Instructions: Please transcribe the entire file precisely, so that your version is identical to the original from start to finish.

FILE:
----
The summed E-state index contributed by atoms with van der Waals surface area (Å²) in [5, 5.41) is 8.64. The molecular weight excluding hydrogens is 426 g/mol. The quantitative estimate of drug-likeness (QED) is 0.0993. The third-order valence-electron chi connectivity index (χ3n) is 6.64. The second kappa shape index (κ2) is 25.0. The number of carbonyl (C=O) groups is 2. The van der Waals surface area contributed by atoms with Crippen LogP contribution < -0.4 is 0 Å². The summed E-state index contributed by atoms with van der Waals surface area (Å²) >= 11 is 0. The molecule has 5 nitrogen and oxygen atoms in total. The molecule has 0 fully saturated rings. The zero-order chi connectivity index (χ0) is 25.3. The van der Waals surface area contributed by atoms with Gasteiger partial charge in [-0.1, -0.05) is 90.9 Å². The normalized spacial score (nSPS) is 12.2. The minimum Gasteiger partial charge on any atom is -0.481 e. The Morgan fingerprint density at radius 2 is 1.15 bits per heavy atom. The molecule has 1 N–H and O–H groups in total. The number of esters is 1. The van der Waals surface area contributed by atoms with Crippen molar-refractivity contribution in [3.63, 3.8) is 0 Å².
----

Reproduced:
The summed E-state index contributed by atoms with van der Waals surface area (Å²) in [5, 5.41) is 8.64. The molecular weight excluding hydrogens is 426 g/mol. The quantitative estimate of drug-likeness (QED) is 0.0993. The third-order valence-electron chi connectivity index (χ3n) is 6.64. The second kappa shape index (κ2) is 25.0. The number of carbonyl (C=O) groups is 2. The van der Waals surface area contributed by atoms with Crippen LogP contribution < -0.4 is 0 Å². The summed E-state index contributed by atoms with van der Waals surface area (Å²) >= 11 is 0. The molecule has 5 nitrogen and oxygen atoms in total. The molecule has 0 fully saturated rings. The zero-order chi connectivity index (χ0) is 25.3. The van der Waals surface area contributed by atoms with Gasteiger partial charge in [-0.1, -0.05) is 90.9 Å². The normalized spacial score (nSPS) is 12.2. The minimum Gasteiger partial charge on any atom is -0.481 e. The Morgan fingerprint density at radius 2 is 1.15 bits per heavy atom. The molecule has 1 N–H and O–H groups in total. The number of esters is 1. The van der Waals surface area contributed by atoms with Crippen molar-refractivity contribution in [3.63, 3.8) is 0 Å².